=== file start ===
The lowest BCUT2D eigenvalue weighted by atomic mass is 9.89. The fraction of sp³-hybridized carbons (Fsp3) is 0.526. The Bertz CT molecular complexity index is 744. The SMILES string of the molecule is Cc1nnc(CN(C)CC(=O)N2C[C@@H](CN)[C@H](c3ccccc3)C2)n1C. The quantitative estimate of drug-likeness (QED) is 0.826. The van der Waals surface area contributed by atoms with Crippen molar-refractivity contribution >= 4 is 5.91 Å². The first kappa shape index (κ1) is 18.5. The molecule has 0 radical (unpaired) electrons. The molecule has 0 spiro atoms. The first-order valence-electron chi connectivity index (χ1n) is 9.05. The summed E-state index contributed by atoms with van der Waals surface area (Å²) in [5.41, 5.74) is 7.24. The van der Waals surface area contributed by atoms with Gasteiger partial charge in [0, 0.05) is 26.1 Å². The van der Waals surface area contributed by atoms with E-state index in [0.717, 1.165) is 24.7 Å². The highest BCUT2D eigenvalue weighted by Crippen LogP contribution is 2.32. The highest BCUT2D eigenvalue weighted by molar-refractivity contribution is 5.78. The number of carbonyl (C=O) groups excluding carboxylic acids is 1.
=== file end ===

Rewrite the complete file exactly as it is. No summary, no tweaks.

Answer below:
The lowest BCUT2D eigenvalue weighted by atomic mass is 9.89. The fraction of sp³-hybridized carbons (Fsp3) is 0.526. The Bertz CT molecular complexity index is 744. The SMILES string of the molecule is Cc1nnc(CN(C)CC(=O)N2C[C@@H](CN)[C@H](c3ccccc3)C2)n1C. The quantitative estimate of drug-likeness (QED) is 0.826. The van der Waals surface area contributed by atoms with Crippen molar-refractivity contribution >= 4 is 5.91 Å². The first kappa shape index (κ1) is 18.5. The molecule has 0 radical (unpaired) electrons. The molecule has 0 spiro atoms. The first-order valence-electron chi connectivity index (χ1n) is 9.05. The summed E-state index contributed by atoms with van der Waals surface area (Å²) in [5.41, 5.74) is 7.24. The van der Waals surface area contributed by atoms with Gasteiger partial charge in [0, 0.05) is 26.1 Å². The van der Waals surface area contributed by atoms with E-state index in [0.717, 1.165) is 24.7 Å². The highest BCUT2D eigenvalue weighted by Crippen LogP contribution is 2.32. The highest BCUT2D eigenvalue weighted by molar-refractivity contribution is 5.78. The number of carbonyl (C=O) groups excluding carboxylic acids is 1.